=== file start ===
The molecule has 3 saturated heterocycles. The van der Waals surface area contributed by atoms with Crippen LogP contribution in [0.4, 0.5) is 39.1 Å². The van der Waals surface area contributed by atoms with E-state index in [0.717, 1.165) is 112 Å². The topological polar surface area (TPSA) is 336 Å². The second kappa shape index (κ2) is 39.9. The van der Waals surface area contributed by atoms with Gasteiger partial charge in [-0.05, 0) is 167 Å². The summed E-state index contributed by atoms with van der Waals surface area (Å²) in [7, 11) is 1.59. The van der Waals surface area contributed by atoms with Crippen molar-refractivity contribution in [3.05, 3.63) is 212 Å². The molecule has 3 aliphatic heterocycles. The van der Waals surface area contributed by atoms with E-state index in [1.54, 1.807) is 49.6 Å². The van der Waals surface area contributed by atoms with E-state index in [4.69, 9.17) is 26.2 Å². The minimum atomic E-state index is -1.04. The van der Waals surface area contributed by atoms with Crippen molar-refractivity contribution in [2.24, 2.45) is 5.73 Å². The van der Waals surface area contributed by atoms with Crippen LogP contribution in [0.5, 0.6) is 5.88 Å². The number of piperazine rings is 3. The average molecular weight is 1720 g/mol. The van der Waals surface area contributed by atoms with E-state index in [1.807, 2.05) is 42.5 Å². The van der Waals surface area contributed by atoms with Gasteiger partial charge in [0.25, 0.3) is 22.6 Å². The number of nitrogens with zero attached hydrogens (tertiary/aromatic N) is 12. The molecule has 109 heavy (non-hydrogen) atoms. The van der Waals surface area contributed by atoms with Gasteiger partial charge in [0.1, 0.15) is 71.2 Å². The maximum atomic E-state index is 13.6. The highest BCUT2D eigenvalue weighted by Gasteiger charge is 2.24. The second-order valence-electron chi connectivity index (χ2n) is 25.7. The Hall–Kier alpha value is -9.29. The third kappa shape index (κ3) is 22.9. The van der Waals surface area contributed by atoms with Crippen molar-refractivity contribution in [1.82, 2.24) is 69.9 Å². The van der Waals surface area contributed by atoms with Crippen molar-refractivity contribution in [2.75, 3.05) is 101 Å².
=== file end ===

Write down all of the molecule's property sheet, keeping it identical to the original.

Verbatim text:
The molecule has 3 saturated heterocycles. The van der Waals surface area contributed by atoms with Crippen LogP contribution in [0.4, 0.5) is 39.1 Å². The van der Waals surface area contributed by atoms with E-state index in [0.717, 1.165) is 112 Å². The topological polar surface area (TPSA) is 336 Å². The second kappa shape index (κ2) is 39.9. The van der Waals surface area contributed by atoms with Gasteiger partial charge in [-0.05, 0) is 167 Å². The summed E-state index contributed by atoms with van der Waals surface area (Å²) in [7, 11) is 1.59. The van der Waals surface area contributed by atoms with Crippen molar-refractivity contribution in [3.05, 3.63) is 212 Å². The molecule has 3 aliphatic heterocycles. The van der Waals surface area contributed by atoms with E-state index in [1.54, 1.807) is 49.6 Å². The van der Waals surface area contributed by atoms with E-state index in [4.69, 9.17) is 26.2 Å². The minimum atomic E-state index is -1.04. The van der Waals surface area contributed by atoms with Crippen molar-refractivity contribution in [2.24, 2.45) is 5.73 Å². The van der Waals surface area contributed by atoms with Crippen LogP contribution in [0.5, 0.6) is 5.88 Å². The number of piperazine rings is 3. The average molecular weight is 1720 g/mol. The van der Waals surface area contributed by atoms with E-state index in [1.807, 2.05) is 42.5 Å². The van der Waals surface area contributed by atoms with Gasteiger partial charge in [0.25, 0.3) is 22.6 Å². The number of nitrogens with zero attached hydrogens (tertiary/aromatic N) is 12. The molecule has 109 heavy (non-hydrogen) atoms. The van der Waals surface area contributed by atoms with Gasteiger partial charge in [0.1, 0.15) is 71.2 Å². The maximum atomic E-state index is 13.6. The highest BCUT2D eigenvalue weighted by Gasteiger charge is 2.24. The second-order valence-electron chi connectivity index (χ2n) is 25.7. The Hall–Kier alpha value is -9.29. The third kappa shape index (κ3) is 22.9. The van der Waals surface area contributed by atoms with Crippen molar-refractivity contribution in [1.82, 2.24) is 69.9 Å². The van der Waals surface area contributed by atoms with Crippen molar-refractivity contribution in [2.75, 3.05) is 101 Å².